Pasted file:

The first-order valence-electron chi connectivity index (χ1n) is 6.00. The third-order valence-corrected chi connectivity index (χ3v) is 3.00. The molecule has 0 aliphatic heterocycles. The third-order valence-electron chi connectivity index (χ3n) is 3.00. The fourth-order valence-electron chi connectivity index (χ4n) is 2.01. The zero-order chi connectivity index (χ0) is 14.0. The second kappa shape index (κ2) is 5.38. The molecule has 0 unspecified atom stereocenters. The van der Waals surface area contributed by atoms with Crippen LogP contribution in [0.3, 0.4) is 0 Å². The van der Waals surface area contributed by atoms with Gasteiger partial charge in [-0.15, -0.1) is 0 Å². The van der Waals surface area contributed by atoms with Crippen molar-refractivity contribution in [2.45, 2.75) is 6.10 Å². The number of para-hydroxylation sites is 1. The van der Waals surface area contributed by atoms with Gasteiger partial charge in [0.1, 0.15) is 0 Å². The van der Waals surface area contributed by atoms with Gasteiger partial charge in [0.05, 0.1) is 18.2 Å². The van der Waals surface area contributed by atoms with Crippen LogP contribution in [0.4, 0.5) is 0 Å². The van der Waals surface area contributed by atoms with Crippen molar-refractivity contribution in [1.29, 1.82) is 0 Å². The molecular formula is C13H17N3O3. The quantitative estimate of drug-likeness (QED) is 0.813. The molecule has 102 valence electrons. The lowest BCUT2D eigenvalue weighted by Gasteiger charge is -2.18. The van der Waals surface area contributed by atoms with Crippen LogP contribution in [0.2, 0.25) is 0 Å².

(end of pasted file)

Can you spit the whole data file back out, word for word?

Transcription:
The first-order valence-electron chi connectivity index (χ1n) is 6.00. The third-order valence-corrected chi connectivity index (χ3v) is 3.00. The molecule has 0 aliphatic heterocycles. The third-order valence-electron chi connectivity index (χ3n) is 3.00. The fourth-order valence-electron chi connectivity index (χ4n) is 2.01. The zero-order chi connectivity index (χ0) is 14.0. The second kappa shape index (κ2) is 5.38. The molecule has 0 unspecified atom stereocenters. The van der Waals surface area contributed by atoms with Crippen LogP contribution in [0.3, 0.4) is 0 Å². The van der Waals surface area contributed by atoms with Gasteiger partial charge in [-0.15, -0.1) is 0 Å². The van der Waals surface area contributed by atoms with Crippen molar-refractivity contribution in [2.45, 2.75) is 6.10 Å². The number of para-hydroxylation sites is 1. The van der Waals surface area contributed by atoms with Gasteiger partial charge in [0.1, 0.15) is 0 Å². The van der Waals surface area contributed by atoms with Gasteiger partial charge in [0.05, 0.1) is 18.2 Å². The van der Waals surface area contributed by atoms with Crippen LogP contribution in [0.4, 0.5) is 0 Å². The van der Waals surface area contributed by atoms with Crippen molar-refractivity contribution in [1.29, 1.82) is 0 Å². The molecular formula is C13H17N3O3. The quantitative estimate of drug-likeness (QED) is 0.813. The molecule has 102 valence electrons. The lowest BCUT2D eigenvalue weighted by Gasteiger charge is -2.18. The van der Waals surface area contributed by atoms with Crippen LogP contribution in [0.2, 0.25) is 0 Å².